There could be a big change on the horizon for motorists. The National Assembly has passed the latest Administrative Adjudication of Road Traffic Offences (AARTO) amendment bill.
The bill aims to introduce new road traffic violation rules, removing the courts from the AARTO process and replacing them with a dedicated authority.
And, if passed, it’s going to affect you in several ways.
Chief among these is the introduction of the ‘Demerit System’ that has been in the legislative pipeline since 1998. Contrary to what some may tell you, it will not be replacing the current fines system. Instead, it’s an additional measure that aims at rewarding good drivers and punishing repeat offenders.
The bill is just a few steps away from being signed into action by the President, so here’s what you need to know.
The amendment bill facilitates the creation of a centralised “National Road Traffic Offences Register”, which will (in theory) decongest the severely-backlogged fines system currently in place. Envisioned as being nearly totally computerised, the system will allow larger numbers of drivers to be charged simultaneously.
Charges will also no longer be contested in court. Instead, the amendment establishes a special appeal tribunal that will hear objections submitted within 64 days of the offence being recorded.
Legal experts have already pointed out that this contravenes the constitution, which grants all South Africans the right to defend themselves in court.
When dealing with the tribunal, you are presumed guilty until proven otherwise. Objections may be rejected before being appealed, and any appeal will cost you a fee.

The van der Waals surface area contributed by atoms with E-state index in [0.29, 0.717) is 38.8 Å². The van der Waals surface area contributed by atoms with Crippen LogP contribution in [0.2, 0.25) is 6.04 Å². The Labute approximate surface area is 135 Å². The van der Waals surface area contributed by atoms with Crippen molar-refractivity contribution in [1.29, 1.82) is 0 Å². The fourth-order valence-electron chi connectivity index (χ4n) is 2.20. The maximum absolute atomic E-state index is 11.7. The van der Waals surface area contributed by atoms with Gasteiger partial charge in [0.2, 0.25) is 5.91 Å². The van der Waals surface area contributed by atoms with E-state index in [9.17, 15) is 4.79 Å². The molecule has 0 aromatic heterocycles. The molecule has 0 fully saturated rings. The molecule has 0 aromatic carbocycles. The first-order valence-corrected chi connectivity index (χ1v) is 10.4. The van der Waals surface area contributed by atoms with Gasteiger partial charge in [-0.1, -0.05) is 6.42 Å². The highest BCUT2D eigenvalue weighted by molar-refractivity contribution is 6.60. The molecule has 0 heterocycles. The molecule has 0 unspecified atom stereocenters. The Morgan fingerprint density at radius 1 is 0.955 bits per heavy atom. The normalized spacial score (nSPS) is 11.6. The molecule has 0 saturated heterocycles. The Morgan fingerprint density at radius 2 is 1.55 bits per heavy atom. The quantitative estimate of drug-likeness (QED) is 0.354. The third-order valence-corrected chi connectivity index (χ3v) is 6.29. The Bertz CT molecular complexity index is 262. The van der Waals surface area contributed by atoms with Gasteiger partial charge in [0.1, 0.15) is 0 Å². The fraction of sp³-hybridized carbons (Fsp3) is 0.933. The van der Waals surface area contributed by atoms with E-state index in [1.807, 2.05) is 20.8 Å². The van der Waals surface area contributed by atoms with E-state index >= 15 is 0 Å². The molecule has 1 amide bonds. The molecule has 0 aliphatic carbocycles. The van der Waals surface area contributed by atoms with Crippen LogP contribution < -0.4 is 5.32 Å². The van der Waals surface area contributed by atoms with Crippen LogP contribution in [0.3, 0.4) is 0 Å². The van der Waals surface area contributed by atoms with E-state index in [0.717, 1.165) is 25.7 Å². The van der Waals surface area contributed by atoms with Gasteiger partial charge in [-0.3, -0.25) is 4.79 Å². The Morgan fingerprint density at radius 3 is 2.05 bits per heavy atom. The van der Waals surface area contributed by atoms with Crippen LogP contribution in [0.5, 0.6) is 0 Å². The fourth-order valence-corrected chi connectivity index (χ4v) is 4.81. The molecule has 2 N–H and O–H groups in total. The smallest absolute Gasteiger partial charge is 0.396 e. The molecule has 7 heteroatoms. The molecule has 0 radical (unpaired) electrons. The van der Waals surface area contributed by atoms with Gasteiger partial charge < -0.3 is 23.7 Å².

The demerit system is points-based. Essentially, all drivers start on zero, with a points limit of 12. Points are issued for traffic infringements, with more severe offences warranting heavier penalties.
For every point obtained above 12, your licence will be suspended for three months. For example, a demerit score of 16 will mean that your licence is rendered useless for a whole year.
Points become effective once you have paid the accompanying fine, or after you have established a plan to pay it off, effectively admitting to the offence. They can also be awarded if you fail to do so within 64 days, after which an enforcement order will be issued, or once you have been found guilty by a court of law.
Once an enforcement order is issued, you will not be able to renew your driver’s licence, car licence or PDP until the suspension is lifted.
When your licence is suspended for the third time, it will be completely revoked. If you are caught driving during a suspension, you could face a fine, or jail, or both.
Any person who drives or operates a motor vehicle during his or her disqualification period is liable on conviction to a fine or imprisonment for a period not exceeding one year, or to both a fine as well as such imprisonment.
There is some light at the end of the tunnel. If a driver is issued several fines for several offences at the same time, points will be issued only for the highest-ranking offence. Furthermore, points reduce at the rate of one point for every three months without an infringement.
A massive legal alteration is the abolishment of section 21 of AARTO, which allows incredibly heavy punishments to be carried out at the same time. Drivers who have failed to comply with enforcement orders can potentially have their car impounded, their license revoked, their vehicle licence scrapped, and their operator card revoked – all at once.
Goodbye Section 21, hello demerit system!